Remember that the diodes will clip the voltage at a different voltage depending on the type of diode which can limit your output volume especially if useing germanium diodes ......

Generally speaking every guitar curcuit should use a Fet input opamp as opposed to a BJT opamp , fet opamps have a high input impedance which is needed for guitar ......

just trowing out random related info .....

Cheers
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Old 26th June 2012, 12:34 AM   #26
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in what order would be best. ex. buffer high/low pass filter stage 1 gain EQ stage 2 gain high/low pass filter? anything im missing ?
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Old 26th June 2012, 04:53 AM   #27
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voltage divider bypass tonestack? EQ the clean sound?
mainly all the types of circuits i missed and best order ?
how can i add BASS boost. contour so forth,. ? what is the best way to introduce a relay into the input?? and connecting it to a female plug????? sound to plug relay.??
is a tuner a simple circuit to incorporate? tap tempo????

Last edited by freeminimika; 26th June 2012 at 04:59 AM. Reason: ideas
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Old 26th June 2012, 12:37 PM   #28
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Wow, that's some serious scope creep. haha...

You have enough questions that I think it might be best for you to browse some examples. Check out Schematic Heaven to get ideas from other effect pedals.
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Old 26th June 2012, 03:24 PM   #29
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I used too used the MXR+ distortion circuit with one gain stage after it.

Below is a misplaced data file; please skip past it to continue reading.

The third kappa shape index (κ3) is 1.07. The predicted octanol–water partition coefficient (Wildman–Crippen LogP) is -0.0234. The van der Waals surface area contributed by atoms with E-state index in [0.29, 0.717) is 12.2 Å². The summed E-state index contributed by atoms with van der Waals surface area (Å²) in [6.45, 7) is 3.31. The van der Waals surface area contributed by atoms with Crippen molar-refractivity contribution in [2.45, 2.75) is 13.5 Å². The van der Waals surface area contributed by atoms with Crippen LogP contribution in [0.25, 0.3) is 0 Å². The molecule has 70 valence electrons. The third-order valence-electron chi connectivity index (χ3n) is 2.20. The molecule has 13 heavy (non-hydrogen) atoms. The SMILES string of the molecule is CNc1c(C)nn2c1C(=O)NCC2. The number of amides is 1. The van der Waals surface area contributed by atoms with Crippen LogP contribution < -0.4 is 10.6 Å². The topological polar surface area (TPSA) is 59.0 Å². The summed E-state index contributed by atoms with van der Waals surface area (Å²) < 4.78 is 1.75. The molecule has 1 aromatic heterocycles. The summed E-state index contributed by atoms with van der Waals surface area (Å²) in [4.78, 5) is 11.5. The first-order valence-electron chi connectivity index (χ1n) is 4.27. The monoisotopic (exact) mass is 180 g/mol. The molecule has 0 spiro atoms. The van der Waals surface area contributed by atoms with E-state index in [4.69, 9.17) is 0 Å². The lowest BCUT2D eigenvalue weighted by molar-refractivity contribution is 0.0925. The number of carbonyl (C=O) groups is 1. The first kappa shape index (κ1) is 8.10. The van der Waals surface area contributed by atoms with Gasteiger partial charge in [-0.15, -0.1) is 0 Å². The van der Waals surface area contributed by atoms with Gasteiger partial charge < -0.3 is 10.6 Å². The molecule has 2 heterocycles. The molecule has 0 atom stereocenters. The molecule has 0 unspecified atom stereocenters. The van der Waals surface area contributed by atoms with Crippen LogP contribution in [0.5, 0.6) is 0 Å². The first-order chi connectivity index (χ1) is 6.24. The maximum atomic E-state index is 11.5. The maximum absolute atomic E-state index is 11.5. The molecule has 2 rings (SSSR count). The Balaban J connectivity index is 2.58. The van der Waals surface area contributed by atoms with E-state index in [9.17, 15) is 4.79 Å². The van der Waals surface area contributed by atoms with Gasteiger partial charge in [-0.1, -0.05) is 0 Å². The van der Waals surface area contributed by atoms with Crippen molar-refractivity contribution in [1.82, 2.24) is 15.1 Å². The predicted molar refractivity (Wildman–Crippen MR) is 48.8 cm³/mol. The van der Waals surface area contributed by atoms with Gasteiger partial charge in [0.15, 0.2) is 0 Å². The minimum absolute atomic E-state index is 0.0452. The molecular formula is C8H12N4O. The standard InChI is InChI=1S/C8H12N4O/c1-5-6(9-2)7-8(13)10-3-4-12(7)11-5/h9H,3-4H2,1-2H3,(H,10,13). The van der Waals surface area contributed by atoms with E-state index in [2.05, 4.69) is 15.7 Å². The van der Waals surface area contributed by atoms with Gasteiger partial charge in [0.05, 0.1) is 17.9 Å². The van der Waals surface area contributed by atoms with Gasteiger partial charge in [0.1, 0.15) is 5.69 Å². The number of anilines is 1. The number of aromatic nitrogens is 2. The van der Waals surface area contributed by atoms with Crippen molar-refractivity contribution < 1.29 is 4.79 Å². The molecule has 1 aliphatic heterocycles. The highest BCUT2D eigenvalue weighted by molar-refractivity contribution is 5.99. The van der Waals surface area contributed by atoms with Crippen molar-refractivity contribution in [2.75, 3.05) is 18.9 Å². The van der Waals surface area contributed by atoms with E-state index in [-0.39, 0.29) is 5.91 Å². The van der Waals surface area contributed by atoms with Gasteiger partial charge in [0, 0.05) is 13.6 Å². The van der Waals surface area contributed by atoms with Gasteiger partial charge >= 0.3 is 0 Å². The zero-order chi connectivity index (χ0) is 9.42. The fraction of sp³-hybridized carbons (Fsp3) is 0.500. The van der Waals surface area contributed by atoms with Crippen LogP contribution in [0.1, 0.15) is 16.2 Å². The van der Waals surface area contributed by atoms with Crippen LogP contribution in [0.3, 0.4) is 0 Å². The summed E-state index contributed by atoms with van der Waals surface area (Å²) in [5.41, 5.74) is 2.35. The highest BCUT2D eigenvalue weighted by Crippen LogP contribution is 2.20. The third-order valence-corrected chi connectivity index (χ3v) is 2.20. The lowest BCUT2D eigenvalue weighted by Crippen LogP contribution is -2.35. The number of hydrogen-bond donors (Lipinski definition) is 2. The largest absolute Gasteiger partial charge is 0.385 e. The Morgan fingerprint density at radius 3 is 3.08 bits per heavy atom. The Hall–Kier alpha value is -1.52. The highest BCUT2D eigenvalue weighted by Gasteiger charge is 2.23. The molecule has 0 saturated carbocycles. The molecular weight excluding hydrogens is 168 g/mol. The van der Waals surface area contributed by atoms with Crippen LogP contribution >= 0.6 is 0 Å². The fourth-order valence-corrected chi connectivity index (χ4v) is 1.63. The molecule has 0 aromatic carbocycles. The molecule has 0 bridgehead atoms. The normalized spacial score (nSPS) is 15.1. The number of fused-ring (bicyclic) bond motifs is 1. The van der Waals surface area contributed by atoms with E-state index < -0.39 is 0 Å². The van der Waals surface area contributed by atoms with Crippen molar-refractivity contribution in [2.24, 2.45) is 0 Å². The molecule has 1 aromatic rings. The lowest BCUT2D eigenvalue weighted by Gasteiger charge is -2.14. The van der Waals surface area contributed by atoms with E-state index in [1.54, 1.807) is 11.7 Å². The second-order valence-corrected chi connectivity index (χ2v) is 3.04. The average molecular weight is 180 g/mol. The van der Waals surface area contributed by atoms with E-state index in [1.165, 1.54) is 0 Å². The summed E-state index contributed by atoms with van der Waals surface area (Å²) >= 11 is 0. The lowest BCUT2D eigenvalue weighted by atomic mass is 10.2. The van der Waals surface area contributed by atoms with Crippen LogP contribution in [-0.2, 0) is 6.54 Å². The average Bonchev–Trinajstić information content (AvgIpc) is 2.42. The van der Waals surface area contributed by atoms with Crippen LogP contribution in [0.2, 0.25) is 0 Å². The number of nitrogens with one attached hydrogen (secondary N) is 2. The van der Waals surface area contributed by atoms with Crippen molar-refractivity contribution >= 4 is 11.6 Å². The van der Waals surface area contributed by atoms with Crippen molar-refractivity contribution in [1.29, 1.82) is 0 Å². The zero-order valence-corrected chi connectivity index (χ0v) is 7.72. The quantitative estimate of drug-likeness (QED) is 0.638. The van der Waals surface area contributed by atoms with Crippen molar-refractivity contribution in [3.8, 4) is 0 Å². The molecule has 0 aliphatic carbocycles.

then after that I used precision full wave rectifier with a mix control.
I used 1n34 germanium diode cilpping diodes on the first two stages.
Other versions I used 1N914 's and led's, But I liked the 1n34's the best.
I don't know were my final schematic is at the moment otherwise I would post it.
Using a TL074 I also used one stage to drive a 4013 CMOS Dual D Flip Flop as an octave divider.
It was a killer little unit as it covered four octaves and it did a excellent job of not mis-triggering.
I first built it on a protoboard and plugged and played the coupling and feed back capacitors until I got the sound I was looking for.
it was very fussy with a rich tone and had a lot of gain.
Using the TL074 it was the opamp to use of the day and was nice and quiet compared to the more common LM324 as it had almost no hiss at all for the amount of gain that it had.
It had a good tone and I rarely used it through any eq.

jer

Last edited by geraldfryjr; 26th June 2012 at 03:34 PM.
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Old 26th June 2012, 06:12 PM   #30
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ya i kinda hit you with too many at one time; im in ITT and they dont explain how it works like you do. You should think about a lesson channel on youtube. the opamp is doing almost all the work in mxr. is that how the analog pedal industry .. opamps.
Is it smart to run a JFET into a op amp? what does this do ?